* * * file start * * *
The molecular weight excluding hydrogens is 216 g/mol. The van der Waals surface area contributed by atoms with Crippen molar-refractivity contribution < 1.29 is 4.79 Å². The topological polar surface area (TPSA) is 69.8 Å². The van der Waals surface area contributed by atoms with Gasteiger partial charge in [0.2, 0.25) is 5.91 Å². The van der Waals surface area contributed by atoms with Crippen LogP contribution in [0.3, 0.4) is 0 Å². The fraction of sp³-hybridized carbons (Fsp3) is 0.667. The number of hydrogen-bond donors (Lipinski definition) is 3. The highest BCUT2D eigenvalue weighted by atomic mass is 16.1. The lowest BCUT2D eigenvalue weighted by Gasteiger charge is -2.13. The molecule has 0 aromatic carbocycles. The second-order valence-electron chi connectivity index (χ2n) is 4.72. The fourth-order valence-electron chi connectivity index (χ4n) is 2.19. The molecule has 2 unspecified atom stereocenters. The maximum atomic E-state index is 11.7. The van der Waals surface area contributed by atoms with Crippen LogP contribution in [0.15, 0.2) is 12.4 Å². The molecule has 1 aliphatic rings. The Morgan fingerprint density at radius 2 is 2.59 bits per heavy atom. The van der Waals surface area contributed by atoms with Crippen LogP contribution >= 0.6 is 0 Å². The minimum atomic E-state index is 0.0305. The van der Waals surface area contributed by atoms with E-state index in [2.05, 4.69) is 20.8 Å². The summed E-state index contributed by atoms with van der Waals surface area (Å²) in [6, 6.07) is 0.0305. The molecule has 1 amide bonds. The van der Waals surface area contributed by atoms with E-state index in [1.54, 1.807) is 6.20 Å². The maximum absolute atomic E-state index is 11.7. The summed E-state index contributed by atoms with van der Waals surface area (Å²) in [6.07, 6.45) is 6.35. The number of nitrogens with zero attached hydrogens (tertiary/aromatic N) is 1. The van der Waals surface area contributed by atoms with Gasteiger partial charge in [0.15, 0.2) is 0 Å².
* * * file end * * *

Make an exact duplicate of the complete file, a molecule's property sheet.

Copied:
The molecular weight excluding hydrogens is 216 g/mol. The van der Waals surface area contributed by atoms with Crippen molar-refractivity contribution < 1.29 is 4.79 Å². The topological polar surface area (TPSA) is 69.8 Å². The van der Waals surface area contributed by atoms with Gasteiger partial charge in [0.2, 0.25) is 5.91 Å². The van der Waals surface area contributed by atoms with Crippen LogP contribution in [0.3, 0.4) is 0 Å². The fraction of sp³-hybridized carbons (Fsp3) is 0.667. The number of hydrogen-bond donors (Lipinski definition) is 3. The highest BCUT2D eigenvalue weighted by atomic mass is 16.1. The lowest BCUT2D eigenvalue weighted by Gasteiger charge is -2.13. The molecule has 0 aromatic carbocycles. The second-order valence-electron chi connectivity index (χ2n) is 4.72. The fourth-order valence-electron chi connectivity index (χ4n) is 2.19. The molecule has 2 unspecified atom stereocenters. The maximum atomic E-state index is 11.7. The van der Waals surface area contributed by atoms with Crippen LogP contribution in [0.15, 0.2) is 12.4 Å². The molecule has 1 aliphatic rings. The Morgan fingerprint density at radius 2 is 2.59 bits per heavy atom. The van der Waals surface area contributed by atoms with Crippen LogP contribution >= 0.6 is 0 Å². The minimum atomic E-state index is 0.0305. The van der Waals surface area contributed by atoms with E-state index in [2.05, 4.69) is 20.8 Å². The summed E-state index contributed by atoms with van der Waals surface area (Å²) in [6, 6.07) is 0.0305. The molecule has 1 amide bonds. The van der Waals surface area contributed by atoms with E-state index in [1.54, 1.807) is 6.20 Å². The maximum absolute atomic E-state index is 11.7. The summed E-state index contributed by atoms with van der Waals surface area (Å²) in [6.07, 6.45) is 6.35. The number of nitrogens with zero attached hydrogens (tertiary/aromatic N) is 1. The van der Waals surface area contributed by atoms with Gasteiger partial charge in [0.15, 0.2) is 0 Å².